The Telegraph
Since 1st March, 1999
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Single-drop blood tests

There is some respite in sight for patients suffering from leukaemia and other haematological disorders in the city. The pain of endless needle pricks during blood test and therapy could be eased with the introduction of the state-of-the art Automated Cell Counter machine at a city healthcare stop.

The hi-tech machine, procured from a Japanese firm by the state government-patronised Subodh Mitra Cancer Hospital and Research Centre, will help doctors analyse minute anomalies in the blood with no more than a drop drawn with a small finger prick at the hospital.

All leukaemia and thalassaemia patients have to undergo frequent blood tests — often every alternate day — to check the white blood corpuscles count and detect residual infections in the blood stream. During the full therapy period, blood samples from the veins near the elbow, wrist and ankle joints are often drawn no less than 200-250 times.

“At times, the situation gets so bad that doctors have a tough time finding the vein for blood tests or transfusion. So, we decided to bring in this machine (KX-21 version) for patients who can now undergo painless blood tests,” says Ashis Mukherjee, medical director of the Salt Lake hospital. The Subodh Mitra Cancer Hospital and Research Centre counts health minister Surjya Kanta Mishra, transport minister Subhas Chakraborty and municipal affairs minister Asok Bhattacharya among its chief patrons.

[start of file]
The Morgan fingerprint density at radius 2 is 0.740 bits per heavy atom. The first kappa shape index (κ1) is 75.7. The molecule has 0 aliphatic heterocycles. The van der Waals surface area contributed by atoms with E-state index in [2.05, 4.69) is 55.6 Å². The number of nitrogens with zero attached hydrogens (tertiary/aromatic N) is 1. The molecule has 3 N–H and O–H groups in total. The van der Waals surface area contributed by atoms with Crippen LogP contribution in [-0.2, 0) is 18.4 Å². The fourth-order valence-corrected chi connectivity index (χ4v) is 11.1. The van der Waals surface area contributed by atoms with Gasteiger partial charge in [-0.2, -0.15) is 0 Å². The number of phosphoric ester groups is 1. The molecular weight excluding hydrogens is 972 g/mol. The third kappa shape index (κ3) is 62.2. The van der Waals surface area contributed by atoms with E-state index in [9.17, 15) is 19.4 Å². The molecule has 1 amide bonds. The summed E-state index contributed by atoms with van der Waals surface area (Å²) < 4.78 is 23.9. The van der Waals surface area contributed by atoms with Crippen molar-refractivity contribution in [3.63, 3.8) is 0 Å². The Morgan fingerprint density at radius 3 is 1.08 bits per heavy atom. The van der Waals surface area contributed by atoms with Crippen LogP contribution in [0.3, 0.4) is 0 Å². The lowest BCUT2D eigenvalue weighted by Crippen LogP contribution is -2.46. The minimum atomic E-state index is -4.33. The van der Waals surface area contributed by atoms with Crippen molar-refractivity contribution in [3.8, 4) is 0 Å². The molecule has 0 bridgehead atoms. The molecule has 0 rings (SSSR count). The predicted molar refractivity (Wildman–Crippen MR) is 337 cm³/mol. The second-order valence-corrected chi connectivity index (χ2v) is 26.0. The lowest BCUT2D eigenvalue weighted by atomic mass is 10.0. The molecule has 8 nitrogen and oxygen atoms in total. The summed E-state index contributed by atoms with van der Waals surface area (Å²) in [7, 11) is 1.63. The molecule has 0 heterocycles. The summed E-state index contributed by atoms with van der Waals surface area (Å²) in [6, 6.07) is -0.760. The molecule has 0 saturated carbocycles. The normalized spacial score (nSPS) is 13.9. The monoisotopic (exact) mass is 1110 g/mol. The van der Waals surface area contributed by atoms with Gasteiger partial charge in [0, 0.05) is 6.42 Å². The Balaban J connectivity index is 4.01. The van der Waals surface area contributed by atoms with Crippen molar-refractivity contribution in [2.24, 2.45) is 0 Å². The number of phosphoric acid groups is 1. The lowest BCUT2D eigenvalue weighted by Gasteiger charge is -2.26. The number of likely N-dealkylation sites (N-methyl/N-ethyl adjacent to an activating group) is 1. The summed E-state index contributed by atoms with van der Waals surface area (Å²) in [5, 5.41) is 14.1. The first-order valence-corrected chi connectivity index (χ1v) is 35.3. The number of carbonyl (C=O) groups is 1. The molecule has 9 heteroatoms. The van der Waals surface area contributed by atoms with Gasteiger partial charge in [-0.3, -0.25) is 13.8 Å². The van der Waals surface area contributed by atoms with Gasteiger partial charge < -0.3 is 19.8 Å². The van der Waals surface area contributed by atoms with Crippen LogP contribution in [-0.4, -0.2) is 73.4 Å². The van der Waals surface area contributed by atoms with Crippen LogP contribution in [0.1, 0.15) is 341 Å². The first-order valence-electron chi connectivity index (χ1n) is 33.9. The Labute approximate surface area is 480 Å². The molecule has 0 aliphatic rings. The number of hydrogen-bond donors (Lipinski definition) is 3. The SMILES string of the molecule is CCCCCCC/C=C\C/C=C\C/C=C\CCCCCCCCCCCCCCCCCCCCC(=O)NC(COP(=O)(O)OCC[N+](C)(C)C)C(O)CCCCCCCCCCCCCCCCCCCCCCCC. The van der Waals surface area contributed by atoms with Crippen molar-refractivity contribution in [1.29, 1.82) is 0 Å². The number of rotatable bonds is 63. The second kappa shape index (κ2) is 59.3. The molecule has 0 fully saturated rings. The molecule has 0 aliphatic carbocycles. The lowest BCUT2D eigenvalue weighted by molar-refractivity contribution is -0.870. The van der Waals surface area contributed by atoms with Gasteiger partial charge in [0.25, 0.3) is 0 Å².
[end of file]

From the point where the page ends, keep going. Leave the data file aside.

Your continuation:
The treatment of leukaemia patients is divided into two phases. During the first phase, known as the “induction” period, a patient undergoes chemotherapy for four months.

During the second phase, known as the “consolidated” period, spread over two months, small microscopic germs are eliminated from the blood.

A patient has to undergo periodic blood tests to check the white blood corpuscles count, which, if it crosses 2,000, calls for chemotherapy. If the count drops to 500, the patient requires intravenous antibiotic treatment for a condition known as leukopnea. “To find out the effect of treatment, we have to conduct blood tests every day for these patients,” adds Mukherjee.

Similarly, for all thalassaemia patients, doctors have to undergo regular check-ups to ensure that the haemoglobin count does not drop below eight, signalling a need for immediate blood transfusion. On an average, thalassaemia patients have to undergo transfusion every two to three weeks.

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